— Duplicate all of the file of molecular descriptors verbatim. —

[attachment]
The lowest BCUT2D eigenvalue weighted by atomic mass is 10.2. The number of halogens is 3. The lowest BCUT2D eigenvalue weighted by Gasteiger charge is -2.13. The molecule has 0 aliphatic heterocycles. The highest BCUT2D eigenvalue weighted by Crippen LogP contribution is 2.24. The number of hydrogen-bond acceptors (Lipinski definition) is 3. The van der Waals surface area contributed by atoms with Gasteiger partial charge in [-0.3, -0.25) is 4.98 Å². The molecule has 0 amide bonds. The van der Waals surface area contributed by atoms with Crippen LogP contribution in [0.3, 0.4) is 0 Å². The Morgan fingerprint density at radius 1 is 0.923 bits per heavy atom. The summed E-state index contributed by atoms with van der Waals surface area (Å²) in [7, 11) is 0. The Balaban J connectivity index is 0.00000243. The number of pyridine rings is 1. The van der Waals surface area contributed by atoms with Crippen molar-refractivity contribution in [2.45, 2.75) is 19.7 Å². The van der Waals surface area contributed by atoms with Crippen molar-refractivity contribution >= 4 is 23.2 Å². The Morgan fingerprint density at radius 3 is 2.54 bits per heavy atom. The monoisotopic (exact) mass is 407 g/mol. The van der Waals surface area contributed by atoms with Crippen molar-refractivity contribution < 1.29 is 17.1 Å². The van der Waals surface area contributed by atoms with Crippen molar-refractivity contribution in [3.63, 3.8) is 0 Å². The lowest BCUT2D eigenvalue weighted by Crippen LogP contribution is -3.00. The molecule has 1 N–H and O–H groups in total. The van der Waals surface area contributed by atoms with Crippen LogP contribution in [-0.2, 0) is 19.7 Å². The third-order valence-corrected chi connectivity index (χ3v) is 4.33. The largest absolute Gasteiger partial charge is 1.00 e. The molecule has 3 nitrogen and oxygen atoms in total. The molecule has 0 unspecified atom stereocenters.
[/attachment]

The lowest BCUT2D eigenvalue weighted by atomic mass is 10.2. The number of halogens is 3. The lowest BCUT2D eigenvalue weighted by Gasteiger charge is -2.13. The molecule has 0 aliphatic heterocycles. The highest BCUT2D eigenvalue weighted by Crippen LogP contribution is 2.24. The number of hydrogen-bond acceptors (Lipinski definition) is 3. The van der Waals surface area contributed by atoms with Gasteiger partial charge in [-0.3, -0.25) is 4.98 Å². The molecule has 0 amide bonds. The van der Waals surface area contributed by atoms with Crippen LogP contribution in [0.3, 0.4) is 0 Å². The Morgan fingerprint density at radius 1 is 0.923 bits per heavy atom. The summed E-state index contributed by atoms with van der Waals surface area (Å²) in [7, 11) is 0. The Balaban J connectivity index is 0.00000243. The number of pyridine rings is 1. The van der Waals surface area contributed by atoms with Crippen molar-refractivity contribution in [2.45, 2.75) is 19.7 Å². The van der Waals surface area contributed by atoms with Crippen molar-refractivity contribution >= 4 is 23.2 Å². The Morgan fingerprint density at radius 3 is 2.54 bits per heavy atom. The monoisotopic (exact) mass is 407 g/mol. The van der Waals surface area contributed by atoms with Crippen molar-refractivity contribution < 1.29 is 17.1 Å². The van der Waals surface area contributed by atoms with Crippen molar-refractivity contribution in [3.63, 3.8) is 0 Å². The lowest BCUT2D eigenvalue weighted by Crippen LogP contribution is -3.00. The molecule has 1 N–H and O–H groups in total. The van der Waals surface area contributed by atoms with Crippen LogP contribution in [-0.2, 0) is 19.7 Å². The third-order valence-corrected chi connectivity index (χ3v) is 4.33. The largest absolute Gasteiger partial charge is 1.00 e. The molecule has 3 nitrogen and oxygen atoms in total. The molecule has 0 unspecified atom stereocenters.